Haleakala Sunrise

Are you planning a trek to Haleakala? It would be wise to be prepared as the conditions near the summit can get pretty nippy! If you are heading to the area and plan on reaching the summit, read on for some essential information. 

Some Facts About Haleakala National Park 

Before we go into the specifics of what you need to prepare for Haleakala, here’s a quick backgrounder. 

Haleakala is a dormant volcano located in Haleakala National Park on the island of Maui. The park itself is a hugely popular tourist attraction, drawing thousands of visitors from all over the world every year. It covers an expansive 33,265 acres of land, more than 24,719 acres of which are wilderness. 

It was in 1976 that Haleakala National Park was designated a national park. In 2005, the park’s boundaries were expanded to its current land area. It currently consists of two sections: the summit and Kipahulu, which is the coastal area.

The name “Haleakala” means “house of the sun” in Hawaiian. The story goes that the demigod Maui sought to lengthen the day by imprisoning the sun on the peak. 

Whether you believe the legend or not, the fact remains that Haleakala offers an excellent vantage point from which you could view the sunrise or sunset. As expected, much of the activity in the area takes place during these specific times of the day. 

The local spelling of the name is actually “Haleakalā”, although it is commonly spelled “Haleakala”. In 2000, the area’s inhabitants sought to make “Haleakalā” the official spelling by proposing the Hawaiian National Park Language Correction Act. The proposal did not pass into law, however, so both spellings are acceptable usage. 

The volcano has remained dormant for more than 500 years. Its last eruption was thought to have taken place sometime between the 15th and 17th centuries. 

How cold is it at the top of Haleakala? 

So how cold is it at the summit of Haleakala? Despite being located in a temperate, tropical region, it can get pretty chilly up near the volcano’s summit. In the summer, you can expect temperatures to reach the high fifties. The winter months are considerably colder, as you would expect, with temperatures often dipping below the freezing point.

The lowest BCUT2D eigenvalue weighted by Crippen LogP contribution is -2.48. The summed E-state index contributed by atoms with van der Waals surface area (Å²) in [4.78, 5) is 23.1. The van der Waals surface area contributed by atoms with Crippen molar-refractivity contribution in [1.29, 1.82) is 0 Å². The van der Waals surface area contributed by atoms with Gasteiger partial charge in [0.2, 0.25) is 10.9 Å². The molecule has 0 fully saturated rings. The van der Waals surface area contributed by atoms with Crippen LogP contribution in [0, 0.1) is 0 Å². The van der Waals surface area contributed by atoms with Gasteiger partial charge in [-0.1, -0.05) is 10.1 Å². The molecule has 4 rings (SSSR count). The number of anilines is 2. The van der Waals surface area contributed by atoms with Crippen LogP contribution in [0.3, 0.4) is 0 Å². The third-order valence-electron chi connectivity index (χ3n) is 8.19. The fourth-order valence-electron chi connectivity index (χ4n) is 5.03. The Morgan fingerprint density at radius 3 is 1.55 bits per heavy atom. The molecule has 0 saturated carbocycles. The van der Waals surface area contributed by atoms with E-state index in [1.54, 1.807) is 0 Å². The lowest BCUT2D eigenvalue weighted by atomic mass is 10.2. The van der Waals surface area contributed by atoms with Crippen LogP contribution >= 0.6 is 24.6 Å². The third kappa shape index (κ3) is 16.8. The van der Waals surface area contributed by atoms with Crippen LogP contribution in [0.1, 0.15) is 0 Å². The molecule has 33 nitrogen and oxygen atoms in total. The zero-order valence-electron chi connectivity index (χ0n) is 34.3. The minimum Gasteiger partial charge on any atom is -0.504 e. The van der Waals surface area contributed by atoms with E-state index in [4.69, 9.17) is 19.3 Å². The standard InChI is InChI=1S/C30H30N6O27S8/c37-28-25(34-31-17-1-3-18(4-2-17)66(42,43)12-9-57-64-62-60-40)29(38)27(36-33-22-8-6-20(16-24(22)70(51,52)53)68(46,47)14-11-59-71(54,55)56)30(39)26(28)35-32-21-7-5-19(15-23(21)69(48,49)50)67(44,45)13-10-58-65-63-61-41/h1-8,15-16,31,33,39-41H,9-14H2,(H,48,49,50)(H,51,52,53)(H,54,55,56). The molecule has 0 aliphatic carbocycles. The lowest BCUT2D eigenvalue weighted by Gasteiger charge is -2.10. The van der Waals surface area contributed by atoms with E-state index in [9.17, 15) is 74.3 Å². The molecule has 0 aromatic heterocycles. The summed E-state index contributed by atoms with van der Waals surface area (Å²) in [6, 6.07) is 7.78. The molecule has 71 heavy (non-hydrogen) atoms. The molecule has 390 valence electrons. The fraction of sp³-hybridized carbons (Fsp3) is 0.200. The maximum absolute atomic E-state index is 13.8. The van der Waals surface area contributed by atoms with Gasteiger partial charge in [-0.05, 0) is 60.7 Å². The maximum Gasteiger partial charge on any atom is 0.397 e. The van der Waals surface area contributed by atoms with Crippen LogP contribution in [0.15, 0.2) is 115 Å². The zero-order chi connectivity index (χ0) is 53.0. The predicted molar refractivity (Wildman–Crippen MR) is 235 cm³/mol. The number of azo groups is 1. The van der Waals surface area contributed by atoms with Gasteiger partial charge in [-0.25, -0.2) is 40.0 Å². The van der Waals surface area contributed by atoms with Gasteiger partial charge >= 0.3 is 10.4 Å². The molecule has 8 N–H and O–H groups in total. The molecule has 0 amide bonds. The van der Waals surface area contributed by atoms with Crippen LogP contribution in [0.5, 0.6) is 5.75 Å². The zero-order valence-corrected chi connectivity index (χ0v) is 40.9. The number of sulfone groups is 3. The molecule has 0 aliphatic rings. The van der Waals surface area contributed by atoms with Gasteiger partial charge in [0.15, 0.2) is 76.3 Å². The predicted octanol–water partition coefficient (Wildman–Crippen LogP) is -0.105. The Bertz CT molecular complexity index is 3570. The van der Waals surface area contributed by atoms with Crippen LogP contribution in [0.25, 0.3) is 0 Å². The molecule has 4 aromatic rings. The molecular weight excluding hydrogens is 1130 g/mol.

But even during the summer months when the temperatures down at sea level are generally mild, the wind-chill factor toward the volcano’s summit can result in somewhat frigid conditions. 

This should give you an idea of how cold it can get near the peak of Haleakala: 

Let’s say the temperature at the foot of the mountain is a comfortable 60° F. For every 1,000 feet you ascend, you can expect the temperature to decrease by about 3° F. Since Haleakala is about 10,000 feet at its highest point, you can expect the top to be about 40°-50° F in the summer, and about 20°-30° F in the winter when it’s snowing.

Even our Self-Guided Haleakala Downhill Bike Tour can feel a little cold. At 6500 feet in elevation, the temperature is about 50°-70° F. 

Suitable attire for Haleakala TEMPERATURES

Considering how cold it can get at Haleakala, you will need to think about what clothes you will wear on your Haleakala tour and what you will bring. 

If the weather is mild and you plan to spend most of your time near the foot of the volcano, you probably won’t need to dress warmly. Throughout most of the year, the temperatures are comfortable enough that you probably won’t need to wear a coat or gloves. At most, you might need a light jacket to wear over your shorts and t-shirt. 

Keep in mind that the temperature might change any time, particularly during the colder months of the year. It’s a good idea to bring a beach towel with you just in case the wind chill gets too much. In any case, the towel will come in handy if you are headed to the beach afterward. 

Of course, you will have to dress for the cold if you plan on catching the sunrise. Jeans or sweatpants should be sufficient, although you will want to wear thick socks and closed shoes as well. It is also a good idea to bring a heavy jacket or coat, and possibly a hat and some gloves if you are particularly sensitive to the cold. 

Trekking up Haleakala is one of the most enjoyable things you could do on Maui. Make sure to plan ahead and find out what the conditions are like before heading out. Wear the appropriate clothing and be prepared for sudden temperature changes, and you should be just fine. We also recommend checking out Haleakala during the day after trying out our Self-Guided Haleakala Downhill Bike Tour.